A1C: The A1C test measures your average blood glucose for the past two to three months. This is a blood test so you will not have to fast or drink anything. Diabetes is diagnosed if the A1C is 6.5% or higher.

Fasting Plasma Glucose (FPG): This is a blood test that checks your fasting blood glucose levels. For this test, you must fast, that is not having anything to eat or drink (except water) for at least 8 hours before the test. This test is usually done first thing in the morning, before breakfast. Diabetes is diagnosed if fasting blood glucose is 126 mg/dL or higher.

Oral Glucose Tolerance Test (OGTT): The OGTT is a two-hour test that checks your blood glucose levels before, and again two hours after, you drink a special sweet drink. It tells the doctor how your body processes glucose. Diabetes is diagnosed if the two hour blood glucose test is 200 mg/dL or higher.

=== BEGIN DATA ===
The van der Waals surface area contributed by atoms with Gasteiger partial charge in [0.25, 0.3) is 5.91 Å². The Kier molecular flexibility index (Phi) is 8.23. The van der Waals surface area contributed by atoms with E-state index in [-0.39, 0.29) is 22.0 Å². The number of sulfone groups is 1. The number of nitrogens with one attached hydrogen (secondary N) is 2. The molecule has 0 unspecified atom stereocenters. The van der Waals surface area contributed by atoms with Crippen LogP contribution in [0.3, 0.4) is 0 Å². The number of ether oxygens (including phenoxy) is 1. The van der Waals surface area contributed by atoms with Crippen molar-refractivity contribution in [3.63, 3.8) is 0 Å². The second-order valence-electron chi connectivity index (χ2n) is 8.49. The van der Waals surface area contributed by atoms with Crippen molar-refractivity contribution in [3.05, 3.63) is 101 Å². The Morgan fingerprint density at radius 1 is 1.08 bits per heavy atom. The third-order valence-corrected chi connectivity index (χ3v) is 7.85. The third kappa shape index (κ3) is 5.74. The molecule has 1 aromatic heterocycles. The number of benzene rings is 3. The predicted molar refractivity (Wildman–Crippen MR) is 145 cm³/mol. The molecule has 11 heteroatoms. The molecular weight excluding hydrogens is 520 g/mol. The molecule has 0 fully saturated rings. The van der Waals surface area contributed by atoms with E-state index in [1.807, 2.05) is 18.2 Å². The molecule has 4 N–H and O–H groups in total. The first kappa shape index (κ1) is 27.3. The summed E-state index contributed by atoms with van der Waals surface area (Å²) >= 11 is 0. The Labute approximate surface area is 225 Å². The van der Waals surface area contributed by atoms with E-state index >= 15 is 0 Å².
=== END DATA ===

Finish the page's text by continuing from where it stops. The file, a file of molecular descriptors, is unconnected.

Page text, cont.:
Random (also called Casual) Plasma Glucose Test. This test is a blood check done at any time of the day when you have severe diabetes symptoms. Diabetes is diagnosed if blood glucose is 200 mg/dL or higher.

How is Prediabetes Diagnosed?

Prediabetes is a condition where your blood glucose is higher than normal but not high enough to be diabetes. This condition puts you at risk for developing type 2 diabetes.

There are no clear symptoms of prediabetes, so it is possible to have it and not know it. Some people with prediabetes may have some symptoms of diabetes or problems associated with it. People usually find out that they have prediabetes during diabetes testing. If you have prediabetes, you should be checked for type 2 diabetes every one to two years.

Prediabetes is diagnosed if:

  • A1C is 5.7% – 6.4%.
  • Fasting blood glucose is 100 – 125 mg/dL.
  • OGTT two-hour blood glucose is 140 mg/dL – 199 mg/dL.

Diabetes symptoms vary, depending on how high the blood sugar level is. Some people, especially those with prediabetes or type 2 diabetes, may not have any symptoms initially. Symptoms of type 1 diabetes tend to come on quickly and be more severe. Some of the signs and symptoms of type 1 and type 2 diabetes include: